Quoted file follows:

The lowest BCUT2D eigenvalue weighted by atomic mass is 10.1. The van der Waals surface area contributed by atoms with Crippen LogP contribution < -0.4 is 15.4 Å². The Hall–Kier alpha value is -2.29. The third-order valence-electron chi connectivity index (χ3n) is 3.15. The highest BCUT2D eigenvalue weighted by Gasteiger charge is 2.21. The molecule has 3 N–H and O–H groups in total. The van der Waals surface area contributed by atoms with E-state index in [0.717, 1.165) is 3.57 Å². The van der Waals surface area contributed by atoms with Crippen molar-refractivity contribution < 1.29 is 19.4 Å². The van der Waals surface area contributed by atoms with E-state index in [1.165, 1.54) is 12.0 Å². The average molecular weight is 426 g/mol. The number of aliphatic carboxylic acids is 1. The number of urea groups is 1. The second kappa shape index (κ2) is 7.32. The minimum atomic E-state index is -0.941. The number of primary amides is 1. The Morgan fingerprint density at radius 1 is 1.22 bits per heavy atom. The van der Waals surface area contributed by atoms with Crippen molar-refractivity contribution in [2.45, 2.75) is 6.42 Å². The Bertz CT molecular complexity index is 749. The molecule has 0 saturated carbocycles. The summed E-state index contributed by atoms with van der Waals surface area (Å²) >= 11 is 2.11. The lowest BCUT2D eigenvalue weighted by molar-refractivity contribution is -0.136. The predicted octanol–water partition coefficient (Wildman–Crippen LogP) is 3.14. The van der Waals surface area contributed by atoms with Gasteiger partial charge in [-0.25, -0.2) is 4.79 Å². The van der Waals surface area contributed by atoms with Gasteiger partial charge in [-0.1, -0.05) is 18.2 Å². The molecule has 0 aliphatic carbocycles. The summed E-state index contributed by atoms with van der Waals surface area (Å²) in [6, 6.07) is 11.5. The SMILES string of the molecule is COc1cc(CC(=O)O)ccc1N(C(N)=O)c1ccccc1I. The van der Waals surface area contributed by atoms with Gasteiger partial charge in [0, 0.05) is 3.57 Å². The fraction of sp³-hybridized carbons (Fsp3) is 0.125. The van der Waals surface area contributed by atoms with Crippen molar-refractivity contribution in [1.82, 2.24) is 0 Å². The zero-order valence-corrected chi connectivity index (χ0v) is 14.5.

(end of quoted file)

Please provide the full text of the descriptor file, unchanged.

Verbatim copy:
The lowest BCUT2D eigenvalue weighted by atomic mass is 10.1. The van der Waals surface area contributed by atoms with Crippen LogP contribution < -0.4 is 15.4 Å². The Hall–Kier alpha value is -2.29. The third-order valence-electron chi connectivity index (χ3n) is 3.15. The highest BCUT2D eigenvalue weighted by Gasteiger charge is 2.21. The molecule has 3 N–H and O–H groups in total. The van der Waals surface area contributed by atoms with E-state index in [0.717, 1.165) is 3.57 Å². The van der Waals surface area contributed by atoms with Crippen molar-refractivity contribution < 1.29 is 19.4 Å². The van der Waals surface area contributed by atoms with E-state index in [1.165, 1.54) is 12.0 Å². The average molecular weight is 426 g/mol. The number of aliphatic carboxylic acids is 1. The number of urea groups is 1. The second kappa shape index (κ2) is 7.32. The minimum atomic E-state index is -0.941. The number of primary amides is 1. The Morgan fingerprint density at radius 1 is 1.22 bits per heavy atom. The van der Waals surface area contributed by atoms with Crippen molar-refractivity contribution in [2.45, 2.75) is 6.42 Å². The Bertz CT molecular complexity index is 749. The molecule has 0 saturated carbocycles. The summed E-state index contributed by atoms with van der Waals surface area (Å²) >= 11 is 2.11. The lowest BCUT2D eigenvalue weighted by molar-refractivity contribution is -0.136. The predicted octanol–water partition coefficient (Wildman–Crippen LogP) is 3.14. The van der Waals surface area contributed by atoms with Gasteiger partial charge in [-0.25, -0.2) is 4.79 Å². The van der Waals surface area contributed by atoms with Gasteiger partial charge in [-0.1, -0.05) is 18.2 Å². The molecule has 0 aliphatic carbocycles. The summed E-state index contributed by atoms with van der Waals surface area (Å²) in [6, 6.07) is 11.5. The SMILES string of the molecule is COc1cc(CC(=O)O)ccc1N(C(N)=O)c1ccccc1I. The van der Waals surface area contributed by atoms with Gasteiger partial charge in [0, 0.05) is 3.57 Å². The fraction of sp³-hybridized carbons (Fsp3) is 0.125. The van der Waals surface area contributed by atoms with Crippen molar-refractivity contribution in [1.82, 2.24) is 0 Å². The zero-order valence-corrected chi connectivity index (χ0v) is 14.5.